Wednesday, October 23, 2013

How to Make Your Own Soundtrack for Horror Games


Playing music in the background while gaming is a tricky proposition: if the music is too engaging on its own merits, it can distract you from the game; if the music doesn't fit the game, it works against the atmosphere you're trying to create; if the music is too obvious, it cheapens the effect you're going for, etc.  

In horror games, music can be especially problematic: you don't want the music to be more scary than your game, you don't want to play something too light that spoils the mood, and you don't want to rely on "Tubular Bells" again.

The solution that avoids all those pitfalls is to DIY your own horrorific ambient soundtrack.  It sounds like a lot to ask, doesn't it?  "I have to make my own adventures, draw my own maps, learn the rules of the game, and now I have to make music too?"  

You're going to be surprised by how easy this is.



1) Download Audacity, a free audio editing program here.  Install the program.

2) Start Audacity.  File-->Open--> and load any music mp3 you've already got on your computer.  Seriously, it doesn't matter if your source file is Carly Rae Jepsen or Rammstein, this process will make it into a long, creepy ambient track.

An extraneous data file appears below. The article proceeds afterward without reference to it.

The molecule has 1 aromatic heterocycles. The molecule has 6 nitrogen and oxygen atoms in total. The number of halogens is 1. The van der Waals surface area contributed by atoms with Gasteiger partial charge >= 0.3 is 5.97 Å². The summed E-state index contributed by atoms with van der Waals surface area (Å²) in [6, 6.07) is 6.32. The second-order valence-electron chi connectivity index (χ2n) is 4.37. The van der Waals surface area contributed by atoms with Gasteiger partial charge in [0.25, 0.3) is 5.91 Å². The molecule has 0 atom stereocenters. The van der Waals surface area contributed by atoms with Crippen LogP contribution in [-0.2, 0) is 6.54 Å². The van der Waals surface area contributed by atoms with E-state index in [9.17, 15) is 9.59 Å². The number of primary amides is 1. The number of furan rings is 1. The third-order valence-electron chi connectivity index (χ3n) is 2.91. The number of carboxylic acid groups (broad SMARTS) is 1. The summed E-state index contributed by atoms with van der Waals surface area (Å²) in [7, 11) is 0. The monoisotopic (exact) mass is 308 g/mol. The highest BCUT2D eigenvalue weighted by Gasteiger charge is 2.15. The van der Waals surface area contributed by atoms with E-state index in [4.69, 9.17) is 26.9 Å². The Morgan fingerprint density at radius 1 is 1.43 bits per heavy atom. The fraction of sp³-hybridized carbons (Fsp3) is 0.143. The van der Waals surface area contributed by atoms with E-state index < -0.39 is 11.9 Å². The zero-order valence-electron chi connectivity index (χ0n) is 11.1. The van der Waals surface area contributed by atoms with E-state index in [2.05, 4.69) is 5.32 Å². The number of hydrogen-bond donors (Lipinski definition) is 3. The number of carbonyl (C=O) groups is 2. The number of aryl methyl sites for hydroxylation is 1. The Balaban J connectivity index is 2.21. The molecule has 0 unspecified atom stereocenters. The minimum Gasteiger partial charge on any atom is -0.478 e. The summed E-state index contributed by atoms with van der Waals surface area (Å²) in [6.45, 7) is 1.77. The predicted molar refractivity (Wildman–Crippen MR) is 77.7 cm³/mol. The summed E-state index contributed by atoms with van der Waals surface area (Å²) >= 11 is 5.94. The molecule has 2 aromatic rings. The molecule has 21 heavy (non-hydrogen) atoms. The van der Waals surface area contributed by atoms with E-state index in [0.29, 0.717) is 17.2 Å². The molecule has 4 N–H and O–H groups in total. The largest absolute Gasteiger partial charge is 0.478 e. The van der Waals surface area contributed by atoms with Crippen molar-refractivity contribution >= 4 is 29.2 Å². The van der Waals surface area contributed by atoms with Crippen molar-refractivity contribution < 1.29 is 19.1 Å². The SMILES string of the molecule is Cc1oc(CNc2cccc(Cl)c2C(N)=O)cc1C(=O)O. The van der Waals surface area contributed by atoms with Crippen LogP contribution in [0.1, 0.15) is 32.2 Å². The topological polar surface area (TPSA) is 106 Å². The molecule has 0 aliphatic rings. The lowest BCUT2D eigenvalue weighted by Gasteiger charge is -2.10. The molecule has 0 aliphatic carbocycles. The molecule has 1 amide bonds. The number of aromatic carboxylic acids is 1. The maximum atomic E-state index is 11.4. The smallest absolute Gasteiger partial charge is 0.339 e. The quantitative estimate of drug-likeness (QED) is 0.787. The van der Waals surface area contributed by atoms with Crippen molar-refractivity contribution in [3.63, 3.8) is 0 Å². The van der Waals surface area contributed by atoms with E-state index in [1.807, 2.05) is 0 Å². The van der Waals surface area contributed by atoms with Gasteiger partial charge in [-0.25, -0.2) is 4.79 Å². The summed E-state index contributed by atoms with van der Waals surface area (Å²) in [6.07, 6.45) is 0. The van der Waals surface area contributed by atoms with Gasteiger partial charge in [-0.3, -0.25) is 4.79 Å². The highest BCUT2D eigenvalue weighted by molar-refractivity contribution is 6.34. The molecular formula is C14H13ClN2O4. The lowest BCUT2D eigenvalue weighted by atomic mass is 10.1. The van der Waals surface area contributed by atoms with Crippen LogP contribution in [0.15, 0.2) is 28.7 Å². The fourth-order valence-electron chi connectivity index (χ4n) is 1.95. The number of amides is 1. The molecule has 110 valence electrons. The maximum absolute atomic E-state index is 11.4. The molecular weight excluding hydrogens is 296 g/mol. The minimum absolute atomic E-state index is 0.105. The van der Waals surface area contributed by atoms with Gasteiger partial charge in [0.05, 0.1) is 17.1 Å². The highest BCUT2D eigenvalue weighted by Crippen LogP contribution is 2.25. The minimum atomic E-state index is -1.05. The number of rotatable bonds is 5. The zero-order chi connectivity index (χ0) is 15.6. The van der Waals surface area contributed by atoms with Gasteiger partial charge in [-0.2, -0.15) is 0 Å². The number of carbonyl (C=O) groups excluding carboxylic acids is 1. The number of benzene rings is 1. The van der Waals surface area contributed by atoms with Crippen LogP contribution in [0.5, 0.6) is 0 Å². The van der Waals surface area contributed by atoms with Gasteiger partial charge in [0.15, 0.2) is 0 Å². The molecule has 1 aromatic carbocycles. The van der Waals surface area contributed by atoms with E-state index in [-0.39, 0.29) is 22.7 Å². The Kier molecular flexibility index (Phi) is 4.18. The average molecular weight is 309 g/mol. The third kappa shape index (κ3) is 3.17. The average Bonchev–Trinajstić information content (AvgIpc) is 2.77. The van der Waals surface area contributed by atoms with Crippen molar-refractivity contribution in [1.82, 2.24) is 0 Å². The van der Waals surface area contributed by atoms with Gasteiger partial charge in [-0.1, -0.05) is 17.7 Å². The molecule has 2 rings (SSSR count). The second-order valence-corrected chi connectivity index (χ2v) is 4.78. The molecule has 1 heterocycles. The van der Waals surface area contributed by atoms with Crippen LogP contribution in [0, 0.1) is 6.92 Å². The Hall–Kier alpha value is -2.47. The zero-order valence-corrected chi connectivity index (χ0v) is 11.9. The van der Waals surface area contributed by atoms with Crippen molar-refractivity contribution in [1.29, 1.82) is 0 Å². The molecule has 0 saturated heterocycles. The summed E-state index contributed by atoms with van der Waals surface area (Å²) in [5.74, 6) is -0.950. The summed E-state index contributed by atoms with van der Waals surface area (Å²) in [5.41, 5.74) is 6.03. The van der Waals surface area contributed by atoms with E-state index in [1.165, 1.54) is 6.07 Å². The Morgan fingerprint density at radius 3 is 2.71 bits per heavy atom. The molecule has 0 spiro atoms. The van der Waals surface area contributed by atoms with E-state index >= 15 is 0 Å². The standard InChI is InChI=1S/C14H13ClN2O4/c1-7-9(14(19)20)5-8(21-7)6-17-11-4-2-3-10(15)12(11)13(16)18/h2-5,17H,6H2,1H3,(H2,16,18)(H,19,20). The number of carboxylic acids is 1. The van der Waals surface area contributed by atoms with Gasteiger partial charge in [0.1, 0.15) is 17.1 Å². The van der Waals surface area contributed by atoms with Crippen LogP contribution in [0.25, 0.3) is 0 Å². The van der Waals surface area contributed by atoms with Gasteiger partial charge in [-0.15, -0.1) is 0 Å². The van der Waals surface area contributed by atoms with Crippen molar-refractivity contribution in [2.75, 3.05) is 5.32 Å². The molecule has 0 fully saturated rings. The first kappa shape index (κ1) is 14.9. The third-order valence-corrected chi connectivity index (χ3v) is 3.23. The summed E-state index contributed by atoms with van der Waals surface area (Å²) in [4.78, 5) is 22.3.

3) Effect-->Change Speed--> and reduce speed by about 90% or so.  It will take a while to apply the change, as this makes the track significantly longer.

4) File-->Export the file as a mp3 at the bitrate of your choice.  You're done.

The end result will be a slow, eerie track full of ominous rumblings, unexpected noisome growls, and Cthulhoid mutterings.  If there was a pronounced beat in the original file, it will now likely be at a dragging, funereal tempo that sounds like footsteps through an abandoned slaughterhouse.  



Play your new soundtrack at a low volume in the background for your next Call of Cthulhu or Don't Rest Your Head game and marvel at your ingenuity. 

As an example of what the end product might sound like, here's one I made from a Combichrist song.

As another example, here's another one made from a Smiths song.